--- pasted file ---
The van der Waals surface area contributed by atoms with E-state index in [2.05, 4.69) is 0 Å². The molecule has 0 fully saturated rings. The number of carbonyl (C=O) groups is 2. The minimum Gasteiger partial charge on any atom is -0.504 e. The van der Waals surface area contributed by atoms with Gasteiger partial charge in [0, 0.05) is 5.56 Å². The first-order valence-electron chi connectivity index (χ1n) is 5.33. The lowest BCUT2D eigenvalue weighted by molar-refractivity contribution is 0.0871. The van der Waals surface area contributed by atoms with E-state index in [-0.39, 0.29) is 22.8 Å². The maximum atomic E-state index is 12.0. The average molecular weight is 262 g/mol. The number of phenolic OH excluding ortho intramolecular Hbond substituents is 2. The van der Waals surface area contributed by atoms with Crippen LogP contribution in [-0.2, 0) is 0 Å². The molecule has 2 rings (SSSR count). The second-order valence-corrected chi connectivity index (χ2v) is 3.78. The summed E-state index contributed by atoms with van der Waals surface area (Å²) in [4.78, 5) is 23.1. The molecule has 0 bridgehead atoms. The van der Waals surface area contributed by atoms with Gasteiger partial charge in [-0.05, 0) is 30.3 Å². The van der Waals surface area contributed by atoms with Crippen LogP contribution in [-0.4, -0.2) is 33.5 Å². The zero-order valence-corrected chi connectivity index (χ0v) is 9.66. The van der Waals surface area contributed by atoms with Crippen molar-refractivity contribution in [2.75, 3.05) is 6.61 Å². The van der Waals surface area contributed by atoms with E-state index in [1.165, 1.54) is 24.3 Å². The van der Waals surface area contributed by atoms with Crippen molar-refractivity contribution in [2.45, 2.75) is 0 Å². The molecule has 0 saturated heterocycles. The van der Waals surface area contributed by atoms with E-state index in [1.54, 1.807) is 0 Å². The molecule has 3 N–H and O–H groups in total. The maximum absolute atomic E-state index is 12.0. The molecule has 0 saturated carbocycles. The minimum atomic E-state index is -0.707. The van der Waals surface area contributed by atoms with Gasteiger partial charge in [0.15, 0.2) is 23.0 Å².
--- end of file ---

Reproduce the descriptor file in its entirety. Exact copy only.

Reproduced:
The van der Waals surface area contributed by atoms with E-state index in [2.05, 4.69) is 0 Å². The molecule has 0 fully saturated rings. The number of carbonyl (C=O) groups is 2. The minimum Gasteiger partial charge on any atom is -0.504 e. The van der Waals surface area contributed by atoms with Gasteiger partial charge in [0, 0.05) is 5.56 Å². The first-order valence-electron chi connectivity index (χ1n) is 5.33. The lowest BCUT2D eigenvalue weighted by molar-refractivity contribution is 0.0871. The van der Waals surface area contributed by atoms with E-state index in [-0.39, 0.29) is 22.8 Å². The maximum atomic E-state index is 12.0. The average molecular weight is 262 g/mol. The number of phenolic OH excluding ortho intramolecular Hbond substituents is 2. The van der Waals surface area contributed by atoms with Crippen LogP contribution in [-0.2, 0) is 0 Å². The molecule has 2 rings (SSSR count). The second-order valence-corrected chi connectivity index (χ2v) is 3.78. The summed E-state index contributed by atoms with van der Waals surface area (Å²) in [4.78, 5) is 23.1. The molecule has 0 bridgehead atoms. The van der Waals surface area contributed by atoms with Gasteiger partial charge in [-0.05, 0) is 30.3 Å². The van der Waals surface area contributed by atoms with Crippen LogP contribution in [-0.4, -0.2) is 33.5 Å². The zero-order valence-corrected chi connectivity index (χ0v) is 9.66. The van der Waals surface area contributed by atoms with Crippen molar-refractivity contribution in [2.75, 3.05) is 6.61 Å². The van der Waals surface area contributed by atoms with E-state index in [1.165, 1.54) is 24.3 Å². The van der Waals surface area contributed by atoms with Crippen molar-refractivity contribution in [2.45, 2.75) is 0 Å². The molecule has 0 saturated heterocycles. The van der Waals surface area contributed by atoms with E-state index in [1.54, 1.807) is 0 Å². The molecule has 3 N–H and O–H groups in total. The maximum absolute atomic E-state index is 12.0. The molecule has 0 saturated carbocycles. The minimum atomic E-state index is -0.707. The van der Waals surface area contributed by atoms with Gasteiger partial charge in [0.15, 0.2) is 23.0 Å².